“If you’re an American between the ages of 15-24, you’re 42 times more likely to be shot and killed than in any other developed country in the world.”
This statistic was provided by Richard Martinez, the father of one of last May’s shooting victims Christopher Michaels-Martinez, in a talk with Bob Weiss, father of fellow victim Veronika Weiss, on May 18 at the University of California, Santa Barbara.
Coordinated by KCSB 91.9 FM and the Higher Education Action & Research Consortium (HEARC), the talk, titled “Turning Tragedy into Activism: Why We Got Involved in the Gun Safety Movement–A Conversation with Richard Martinez and Bob Weiss,” provided a discourse between the two fathers regarding their personal efforts to organize and mobilize after last year’s tragedy.
After an introduction by KCSB General Manager and fourth-year film & media studies major Yibing Guo, KCSB advisor Marta Ulvaeus, and Chair of HEARC Veronica Fematt, Martinez spoke to the crowd about his involvement with the nationwide gun control movement.
“Over the summer of last year, I traveled across the United States and took postcards personally to elected officials throughout the country,” said Martinez. “I delivered 60,000 ‘Not One More’ postcards to the Governor of Florida, and those 60,000 postcards were from people in Florida–that’s how wide reaching it was.”
Since last year’s tragedy, Martinez has remained a staunch advocate for gun control. Last summer, he began working with Everytown for Gun Safety, a bipartisan nonprofit group that aims to end gun violence and build safer communities. In this past election cycle, voters in Washington approved a historic piece of legislation which mandated background checks for people attempting to purchase a gun through both licensed vendors and private sales.
“When voters were given a choice about voting for sensible gun legislation, they voted for it–60 percent to 40 percent,” said Martinez.
During his talk, Martinez shared the story of Hadiya Pendleton, a 15-year-old high school student from Chicago who was killed one week after performing in President Obama’s second inaugural parade.
“This June second will be her 18th birthday,” said Martinez. “We’re going to honor that–her death and her life–by wearing orange on that day.”
Martinez explained that orange was chosen by her classmates to commemorate her life, and as a larger awareness symbol, as the color is often used in protective clothing for hunters.
Martinez closed off his remarks with a call to action for the audience.
“Don’t wait until it happens to people that you know or love, step up–do something,” said Martinez. “Sandy Hook happened, and I didn’t do anything, and I have to tell you–I wish I had. The only thing that is important to me anymore is trying to make sure that other kids like my son aren’t shot and killed in the way that he was. We can do better, but we have to do it together.”
Following Martinez, Weiss took the stage to address the audience. Speaking frankly and reminiscing about his time in college, Weiss commented that it was refreshing to see students both engaged and involved in the conversation.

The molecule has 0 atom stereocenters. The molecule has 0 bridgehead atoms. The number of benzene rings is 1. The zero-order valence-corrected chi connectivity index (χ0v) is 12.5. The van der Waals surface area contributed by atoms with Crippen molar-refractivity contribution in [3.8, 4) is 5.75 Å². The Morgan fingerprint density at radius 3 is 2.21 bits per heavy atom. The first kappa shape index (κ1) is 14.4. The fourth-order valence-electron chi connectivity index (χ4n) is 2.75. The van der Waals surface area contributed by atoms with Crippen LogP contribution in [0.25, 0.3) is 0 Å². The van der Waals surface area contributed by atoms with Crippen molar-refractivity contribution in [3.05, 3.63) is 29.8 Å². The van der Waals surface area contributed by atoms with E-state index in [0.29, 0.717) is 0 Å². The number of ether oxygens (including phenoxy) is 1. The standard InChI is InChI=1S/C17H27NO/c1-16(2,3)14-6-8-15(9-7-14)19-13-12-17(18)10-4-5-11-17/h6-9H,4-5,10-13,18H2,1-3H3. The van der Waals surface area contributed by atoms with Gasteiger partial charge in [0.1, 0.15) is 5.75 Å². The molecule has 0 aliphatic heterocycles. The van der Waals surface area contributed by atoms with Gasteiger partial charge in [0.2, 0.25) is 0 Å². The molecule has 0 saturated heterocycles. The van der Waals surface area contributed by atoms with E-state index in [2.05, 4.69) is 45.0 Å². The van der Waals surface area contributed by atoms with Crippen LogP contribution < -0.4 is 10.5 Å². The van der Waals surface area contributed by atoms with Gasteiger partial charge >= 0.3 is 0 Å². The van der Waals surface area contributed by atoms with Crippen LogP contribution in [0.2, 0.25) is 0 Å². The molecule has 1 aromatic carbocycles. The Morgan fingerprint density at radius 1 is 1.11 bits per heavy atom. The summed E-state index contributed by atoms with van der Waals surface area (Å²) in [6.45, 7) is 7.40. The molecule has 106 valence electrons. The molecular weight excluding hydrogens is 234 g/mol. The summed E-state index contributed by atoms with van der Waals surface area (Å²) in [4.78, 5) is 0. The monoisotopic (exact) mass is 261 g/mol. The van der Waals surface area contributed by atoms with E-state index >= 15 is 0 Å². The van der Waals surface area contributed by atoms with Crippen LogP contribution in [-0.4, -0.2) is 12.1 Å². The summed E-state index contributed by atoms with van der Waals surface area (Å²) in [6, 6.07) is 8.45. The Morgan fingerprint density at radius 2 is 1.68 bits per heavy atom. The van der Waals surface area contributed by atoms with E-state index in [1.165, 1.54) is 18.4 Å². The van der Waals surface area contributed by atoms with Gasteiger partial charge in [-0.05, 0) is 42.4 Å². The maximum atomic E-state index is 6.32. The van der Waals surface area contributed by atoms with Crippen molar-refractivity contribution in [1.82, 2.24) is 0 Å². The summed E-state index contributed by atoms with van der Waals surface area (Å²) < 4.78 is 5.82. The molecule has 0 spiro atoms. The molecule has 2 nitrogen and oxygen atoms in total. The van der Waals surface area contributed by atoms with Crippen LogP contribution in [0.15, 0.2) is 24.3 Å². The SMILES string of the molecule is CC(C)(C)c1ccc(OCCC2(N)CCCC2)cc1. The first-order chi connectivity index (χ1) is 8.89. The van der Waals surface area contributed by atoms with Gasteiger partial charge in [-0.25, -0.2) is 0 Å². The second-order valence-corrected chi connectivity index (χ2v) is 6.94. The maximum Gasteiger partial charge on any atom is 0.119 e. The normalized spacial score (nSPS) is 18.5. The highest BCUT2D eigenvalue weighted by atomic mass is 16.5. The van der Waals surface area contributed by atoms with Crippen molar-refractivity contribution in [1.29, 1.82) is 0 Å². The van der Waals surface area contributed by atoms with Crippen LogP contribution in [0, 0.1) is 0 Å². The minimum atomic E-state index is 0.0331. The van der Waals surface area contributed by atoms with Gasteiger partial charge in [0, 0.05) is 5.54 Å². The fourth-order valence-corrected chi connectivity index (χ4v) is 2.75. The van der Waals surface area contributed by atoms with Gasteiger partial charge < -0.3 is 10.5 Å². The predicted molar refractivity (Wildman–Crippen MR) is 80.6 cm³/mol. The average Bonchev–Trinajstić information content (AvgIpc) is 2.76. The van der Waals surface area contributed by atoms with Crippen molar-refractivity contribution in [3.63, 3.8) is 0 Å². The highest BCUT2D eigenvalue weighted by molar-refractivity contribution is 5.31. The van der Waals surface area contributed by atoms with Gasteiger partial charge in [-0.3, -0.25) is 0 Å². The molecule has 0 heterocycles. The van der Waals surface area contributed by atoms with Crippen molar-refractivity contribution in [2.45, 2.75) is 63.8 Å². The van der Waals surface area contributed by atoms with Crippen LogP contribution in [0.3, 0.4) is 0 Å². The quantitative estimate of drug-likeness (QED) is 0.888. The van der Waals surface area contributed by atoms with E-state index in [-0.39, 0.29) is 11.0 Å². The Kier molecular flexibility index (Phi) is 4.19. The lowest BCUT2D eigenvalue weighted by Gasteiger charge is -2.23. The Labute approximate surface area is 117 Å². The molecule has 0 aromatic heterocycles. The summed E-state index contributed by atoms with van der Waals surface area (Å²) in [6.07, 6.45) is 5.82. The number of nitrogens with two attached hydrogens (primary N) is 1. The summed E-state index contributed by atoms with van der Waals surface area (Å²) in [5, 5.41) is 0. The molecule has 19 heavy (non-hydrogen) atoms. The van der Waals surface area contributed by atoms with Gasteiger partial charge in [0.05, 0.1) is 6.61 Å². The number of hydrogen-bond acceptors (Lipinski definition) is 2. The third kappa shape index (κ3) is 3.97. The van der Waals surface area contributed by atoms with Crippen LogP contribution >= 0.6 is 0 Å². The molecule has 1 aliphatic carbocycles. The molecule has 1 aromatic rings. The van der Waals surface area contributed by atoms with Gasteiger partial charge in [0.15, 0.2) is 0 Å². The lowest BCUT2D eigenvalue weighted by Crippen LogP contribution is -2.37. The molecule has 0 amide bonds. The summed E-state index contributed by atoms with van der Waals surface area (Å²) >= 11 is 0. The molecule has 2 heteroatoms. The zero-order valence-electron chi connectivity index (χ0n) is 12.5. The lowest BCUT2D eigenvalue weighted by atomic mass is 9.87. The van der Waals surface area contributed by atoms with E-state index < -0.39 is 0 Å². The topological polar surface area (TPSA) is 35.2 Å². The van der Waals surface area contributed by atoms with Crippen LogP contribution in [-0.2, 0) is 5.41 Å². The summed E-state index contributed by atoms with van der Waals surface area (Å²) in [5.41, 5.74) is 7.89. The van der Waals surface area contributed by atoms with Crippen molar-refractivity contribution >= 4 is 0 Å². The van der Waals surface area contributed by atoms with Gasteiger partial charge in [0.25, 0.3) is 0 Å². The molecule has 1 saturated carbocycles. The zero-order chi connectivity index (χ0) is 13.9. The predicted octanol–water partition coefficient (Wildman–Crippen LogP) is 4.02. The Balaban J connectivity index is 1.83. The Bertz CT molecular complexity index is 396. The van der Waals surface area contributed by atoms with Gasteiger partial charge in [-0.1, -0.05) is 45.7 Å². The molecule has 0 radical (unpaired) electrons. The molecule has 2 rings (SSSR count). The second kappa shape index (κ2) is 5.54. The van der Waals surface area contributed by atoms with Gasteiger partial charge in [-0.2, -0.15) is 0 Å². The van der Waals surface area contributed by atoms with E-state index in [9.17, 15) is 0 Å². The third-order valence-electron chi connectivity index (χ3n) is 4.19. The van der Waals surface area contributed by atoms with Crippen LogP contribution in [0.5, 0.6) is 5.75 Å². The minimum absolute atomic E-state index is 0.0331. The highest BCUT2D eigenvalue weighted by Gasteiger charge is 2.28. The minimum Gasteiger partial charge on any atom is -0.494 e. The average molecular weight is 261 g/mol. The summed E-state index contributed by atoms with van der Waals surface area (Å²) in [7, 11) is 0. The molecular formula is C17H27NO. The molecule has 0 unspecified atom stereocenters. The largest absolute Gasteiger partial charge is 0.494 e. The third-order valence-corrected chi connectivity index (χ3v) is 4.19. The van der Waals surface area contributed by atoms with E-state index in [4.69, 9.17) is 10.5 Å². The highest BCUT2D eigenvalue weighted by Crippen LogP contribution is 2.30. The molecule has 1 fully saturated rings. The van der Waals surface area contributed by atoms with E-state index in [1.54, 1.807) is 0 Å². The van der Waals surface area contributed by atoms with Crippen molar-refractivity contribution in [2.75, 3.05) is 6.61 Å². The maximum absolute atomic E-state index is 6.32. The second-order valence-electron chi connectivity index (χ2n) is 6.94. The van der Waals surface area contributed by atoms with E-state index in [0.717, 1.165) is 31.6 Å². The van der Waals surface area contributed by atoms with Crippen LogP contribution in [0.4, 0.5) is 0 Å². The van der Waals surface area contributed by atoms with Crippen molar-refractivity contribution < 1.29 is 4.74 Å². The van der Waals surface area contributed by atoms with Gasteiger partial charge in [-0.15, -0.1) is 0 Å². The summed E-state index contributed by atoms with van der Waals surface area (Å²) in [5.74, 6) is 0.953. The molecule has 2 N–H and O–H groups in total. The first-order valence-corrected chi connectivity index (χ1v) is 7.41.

“As a 59-year-old child of the ’70s–where political activism was as much a part of college life as anything else–we protested a lot,” said Weiss. “Activism was our culture then, and it seems like you youngsters only care about [other things.] It’s really good to see you show up and care enough to hear about what Richard and I have to say.”
Weiss discussed his continued involvement in the gun control movement, speaking to media regarding his personal experience and volunteering as time permits. He will be joining volunteers and supporters of the Campaign to Unload on May 21 to deliver a petition calling upon the UC Regents to financially divest from gun corporations and manufacturers.
“As you probably know, since you’re here, the University of California is invested in weapons manufacturing,” said Weiss. “They’re actually taking your money and investing it in companies that make guns. When I heard about that, I had to get involved.”
Using his time on stage, Weiss shared stories about his daughter Veronika–from her time in high school to her time at UCSB–with the audience.
“She loved it here, I never heard her complain about any aspect of college life,” said Weiss. “Not having to wash her own clothes, not having any money, eating dorm food–she loved every aspect of this university.”
Weiss ended his time by talking about the overwhelming support he’s received from the UCSB community, and the solace many people have found in it as well.
“You’ve got an amazing life here,” said Weiss. “Yes, we’ve had some terrible things happen in the last year, but we’re Gauchos. Even on my license plate it says proud Gaucho dad. I’m a Gaucho for life, and I’m with you.”
After their separate remarks, the two fathers took time to answer questions from the audience in a panel moderated by Ulvaeus.
When asked about the National Rifle Association, Weiss offered comments regarding its actions in lobbying on behalf of both gun owners and the gun industry.
“If the NRA didn’t think that changing laws was a threat to gun violence or just the ultimate freedom to buy whatever you want and use it without any responsibility, they wouldn’t be fighting it so hard,” said Weiss. “All we’re for is gun safety–we’re not against guns.”
Martinez also spoke about the impact of the loss of his son Christopher.
“You know it’s bad to lose a kid–everybody does–but until it happens to you, you have no idea,” said Martinez. “It takes you down to a place you’ve never been before–I’m telling you. If I could give up all the remaining days of my life for one more day with my son, I would. That’s how bad it is to lose a kid.”